Hearts are Broken and Filling with Rage
For years, Julie refused to watch the Handmaid's Tale. Why? She knew this day was coming.
Join Julie and Torin for a candid look at how the overturning of Roe v Wade late last week has broken the hearts of women around the world. The realization of being once again second class citizens is hitting hard and it is hitting repeatedly.
Yet, this is not the beginning of the end; it is the end of the beginning.
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0:00:01.0 Announcer We've been about this work, Diversity, Equity, Inclusion, Belonging, shared through the voices of a White woman and a Black man. We bring lived experiences. We have pursued D&I progress for most of our professional lives. We use Crazy and The King to cover news, tips from colleagues, and host incredible guests. Listeners, count on Julie and I to transparently drive the conversation. We thank you for rocking with us. Check it. Julie, kick off the show.
0:00:33.8 Julie: Welcome, welcome, welcome to Crazy and The King.
0:00:37.7 Torin: Big week.
0:00:38.5 Julie: Fucking hell week.
0:00:41.6 Torin: A big week. You've been on a plane, you will be on another plane in the days to come. A very, very big week. And I want... At the top of the show, I just wanna share with people that we are going to drop in the resource area something that is happening today. So, if you want to go down to the resource area, click on the link and register for the conversation that RedThread Research is having today. Do that, register, and then you can come back and listen to our show. I don't want you to miss that opportunity, but we'll also talk about it when we get down to the resources section. I know you're feeling a little emotional today during this recording and those emotions, Jay, if I'm honest and I can kind of speak into you, if you will, those emotions are something you've been kind of wrestling and carrying with over the last week or two, right?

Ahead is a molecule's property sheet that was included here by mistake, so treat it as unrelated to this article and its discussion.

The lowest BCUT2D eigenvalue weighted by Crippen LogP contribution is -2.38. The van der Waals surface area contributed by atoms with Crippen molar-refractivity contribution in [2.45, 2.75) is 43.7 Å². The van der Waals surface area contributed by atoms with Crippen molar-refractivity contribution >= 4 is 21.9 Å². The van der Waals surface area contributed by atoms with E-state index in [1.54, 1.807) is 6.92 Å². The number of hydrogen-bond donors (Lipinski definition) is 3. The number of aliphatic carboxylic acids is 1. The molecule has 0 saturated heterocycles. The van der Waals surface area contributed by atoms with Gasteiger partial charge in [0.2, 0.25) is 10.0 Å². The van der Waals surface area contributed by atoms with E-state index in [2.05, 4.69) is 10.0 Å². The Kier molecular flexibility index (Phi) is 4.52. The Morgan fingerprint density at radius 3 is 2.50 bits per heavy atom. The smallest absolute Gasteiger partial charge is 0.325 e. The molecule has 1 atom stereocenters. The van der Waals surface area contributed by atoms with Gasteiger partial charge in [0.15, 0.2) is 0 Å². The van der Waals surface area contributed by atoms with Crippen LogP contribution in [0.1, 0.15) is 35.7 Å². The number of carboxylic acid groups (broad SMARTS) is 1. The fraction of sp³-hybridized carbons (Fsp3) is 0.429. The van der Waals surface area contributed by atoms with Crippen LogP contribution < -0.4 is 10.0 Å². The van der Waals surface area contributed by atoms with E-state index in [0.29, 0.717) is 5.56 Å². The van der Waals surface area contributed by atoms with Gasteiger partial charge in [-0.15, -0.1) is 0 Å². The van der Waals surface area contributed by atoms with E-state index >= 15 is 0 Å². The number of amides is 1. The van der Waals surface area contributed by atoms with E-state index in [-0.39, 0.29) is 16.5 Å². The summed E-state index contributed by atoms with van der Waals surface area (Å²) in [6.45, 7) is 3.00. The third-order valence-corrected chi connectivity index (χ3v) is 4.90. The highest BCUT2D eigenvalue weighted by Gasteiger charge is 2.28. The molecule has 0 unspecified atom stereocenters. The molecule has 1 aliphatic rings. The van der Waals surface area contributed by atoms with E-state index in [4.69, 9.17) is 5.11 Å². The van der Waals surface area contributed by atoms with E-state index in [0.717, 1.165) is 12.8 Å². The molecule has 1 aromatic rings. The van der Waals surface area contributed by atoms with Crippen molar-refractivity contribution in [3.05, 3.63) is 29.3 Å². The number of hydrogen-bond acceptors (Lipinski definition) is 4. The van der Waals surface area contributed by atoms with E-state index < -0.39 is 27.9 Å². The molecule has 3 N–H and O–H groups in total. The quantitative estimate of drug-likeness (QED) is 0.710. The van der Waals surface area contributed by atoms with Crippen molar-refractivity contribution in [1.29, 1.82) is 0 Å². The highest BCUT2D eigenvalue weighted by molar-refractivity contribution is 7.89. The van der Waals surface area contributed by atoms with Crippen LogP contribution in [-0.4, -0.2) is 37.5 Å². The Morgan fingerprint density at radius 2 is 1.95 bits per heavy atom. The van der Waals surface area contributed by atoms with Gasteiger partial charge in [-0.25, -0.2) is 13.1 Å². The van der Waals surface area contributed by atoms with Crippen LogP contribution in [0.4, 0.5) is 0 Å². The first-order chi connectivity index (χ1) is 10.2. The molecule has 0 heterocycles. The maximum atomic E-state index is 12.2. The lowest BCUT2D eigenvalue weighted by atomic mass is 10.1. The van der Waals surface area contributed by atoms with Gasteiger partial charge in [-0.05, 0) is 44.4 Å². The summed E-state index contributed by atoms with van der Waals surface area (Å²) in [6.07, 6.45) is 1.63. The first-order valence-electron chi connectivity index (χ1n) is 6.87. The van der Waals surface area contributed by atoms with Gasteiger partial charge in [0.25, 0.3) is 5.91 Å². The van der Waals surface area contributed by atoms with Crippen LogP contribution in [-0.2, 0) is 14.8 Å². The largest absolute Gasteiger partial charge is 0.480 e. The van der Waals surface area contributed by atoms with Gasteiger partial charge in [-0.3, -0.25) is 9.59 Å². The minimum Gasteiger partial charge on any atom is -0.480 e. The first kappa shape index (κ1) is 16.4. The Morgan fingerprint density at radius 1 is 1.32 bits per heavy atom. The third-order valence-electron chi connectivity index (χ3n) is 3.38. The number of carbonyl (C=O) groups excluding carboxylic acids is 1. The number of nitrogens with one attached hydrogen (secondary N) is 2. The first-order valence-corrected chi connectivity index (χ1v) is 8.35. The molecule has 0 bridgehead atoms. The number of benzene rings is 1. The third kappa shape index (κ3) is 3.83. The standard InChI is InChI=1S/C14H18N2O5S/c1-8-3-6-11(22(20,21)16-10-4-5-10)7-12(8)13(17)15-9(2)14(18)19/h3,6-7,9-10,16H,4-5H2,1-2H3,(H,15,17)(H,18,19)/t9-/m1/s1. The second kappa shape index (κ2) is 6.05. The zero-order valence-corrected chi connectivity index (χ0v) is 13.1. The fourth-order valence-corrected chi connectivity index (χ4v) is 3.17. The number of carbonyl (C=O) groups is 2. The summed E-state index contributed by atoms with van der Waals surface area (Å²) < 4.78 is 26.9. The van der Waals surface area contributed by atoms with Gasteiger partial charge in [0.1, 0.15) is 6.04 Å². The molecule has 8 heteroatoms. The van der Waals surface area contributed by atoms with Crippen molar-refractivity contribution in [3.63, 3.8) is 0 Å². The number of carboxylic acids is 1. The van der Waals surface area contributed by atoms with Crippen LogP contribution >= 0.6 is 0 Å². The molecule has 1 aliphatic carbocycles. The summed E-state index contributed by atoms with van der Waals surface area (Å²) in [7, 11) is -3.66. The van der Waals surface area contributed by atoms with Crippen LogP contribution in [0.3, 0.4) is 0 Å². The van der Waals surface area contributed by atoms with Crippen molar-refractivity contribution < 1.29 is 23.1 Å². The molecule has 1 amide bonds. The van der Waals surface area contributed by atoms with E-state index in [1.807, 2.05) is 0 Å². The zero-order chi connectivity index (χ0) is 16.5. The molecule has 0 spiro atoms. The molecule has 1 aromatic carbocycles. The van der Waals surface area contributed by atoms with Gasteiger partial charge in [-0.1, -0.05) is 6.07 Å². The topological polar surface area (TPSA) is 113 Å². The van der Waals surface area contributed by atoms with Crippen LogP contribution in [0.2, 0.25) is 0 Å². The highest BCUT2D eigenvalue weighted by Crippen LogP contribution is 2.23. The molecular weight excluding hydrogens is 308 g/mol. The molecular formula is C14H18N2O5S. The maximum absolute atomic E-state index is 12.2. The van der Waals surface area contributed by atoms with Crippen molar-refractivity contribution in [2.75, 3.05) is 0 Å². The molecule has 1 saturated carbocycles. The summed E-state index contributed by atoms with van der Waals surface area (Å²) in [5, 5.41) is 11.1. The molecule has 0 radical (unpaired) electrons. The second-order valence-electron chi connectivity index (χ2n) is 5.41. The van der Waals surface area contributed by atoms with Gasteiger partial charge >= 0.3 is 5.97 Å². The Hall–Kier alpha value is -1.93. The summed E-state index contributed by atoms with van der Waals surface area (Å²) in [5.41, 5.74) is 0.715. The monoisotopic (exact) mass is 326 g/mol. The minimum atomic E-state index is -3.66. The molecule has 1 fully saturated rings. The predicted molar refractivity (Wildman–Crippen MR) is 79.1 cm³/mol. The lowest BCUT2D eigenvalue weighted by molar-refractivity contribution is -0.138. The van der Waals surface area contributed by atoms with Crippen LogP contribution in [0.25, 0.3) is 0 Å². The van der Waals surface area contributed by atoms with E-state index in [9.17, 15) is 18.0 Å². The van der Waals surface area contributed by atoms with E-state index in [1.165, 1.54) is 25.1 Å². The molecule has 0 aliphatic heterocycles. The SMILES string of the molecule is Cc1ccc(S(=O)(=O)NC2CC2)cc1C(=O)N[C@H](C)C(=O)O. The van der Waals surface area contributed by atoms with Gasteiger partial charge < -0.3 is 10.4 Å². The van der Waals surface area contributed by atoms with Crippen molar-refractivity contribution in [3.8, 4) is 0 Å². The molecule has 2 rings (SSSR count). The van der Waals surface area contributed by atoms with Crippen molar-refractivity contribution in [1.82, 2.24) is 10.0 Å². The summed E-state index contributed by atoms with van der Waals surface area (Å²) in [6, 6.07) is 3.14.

0:01:36.6 Julie: Yeah. Yeah, it just... Knowing it's coming, doesn't make it hurt any less. Put it that way. It is between January 6th, which you and I talked about just as we started recording the show, the testimony that we heard this week was breathtaking. And it's just validating what so many of us have felt like for the past seven years. And knowing that it was truly an organized attempt to overthrow our government, regardless of where you sit on the stage, it is incredible. And then, Roe was gutted last week. It's just... SCOTUS has done a number on my heart and all of our rights this week.
0:02:32.0 Torin: Yeah. Something that surprised me post-decision was, and when I say post-decision, talking about Roe v. Wade, I didn't see any headlines from the pro-life side. Now, look...
0:02:46.8 Julie: Yep. It's all we've been fucking hearing about for like the last 50 years is their voice.
0:02:52.2 Torin: Well, that could be true, and I'm not... When I say that could be true, not in a challenging way. I just thought that... I wanted to be... When we set up the show this week, I wanted to be fair, and I said... I just typed in my Google because I don't think that Google is like YouTube. YouTube is more algorithmic. YouTube says, "Okay, if you look at this type of video, then I'm going to serve you up more of something the same or similar," if you will. I think Google is a bit more honest in the sense of, they try to give you back what you ask for. If you put in a short tail request, they give you X number of listings. If you do a long tail request, they'll probably tailor it a bit more because you've asked more specifically what it is that you're looking for.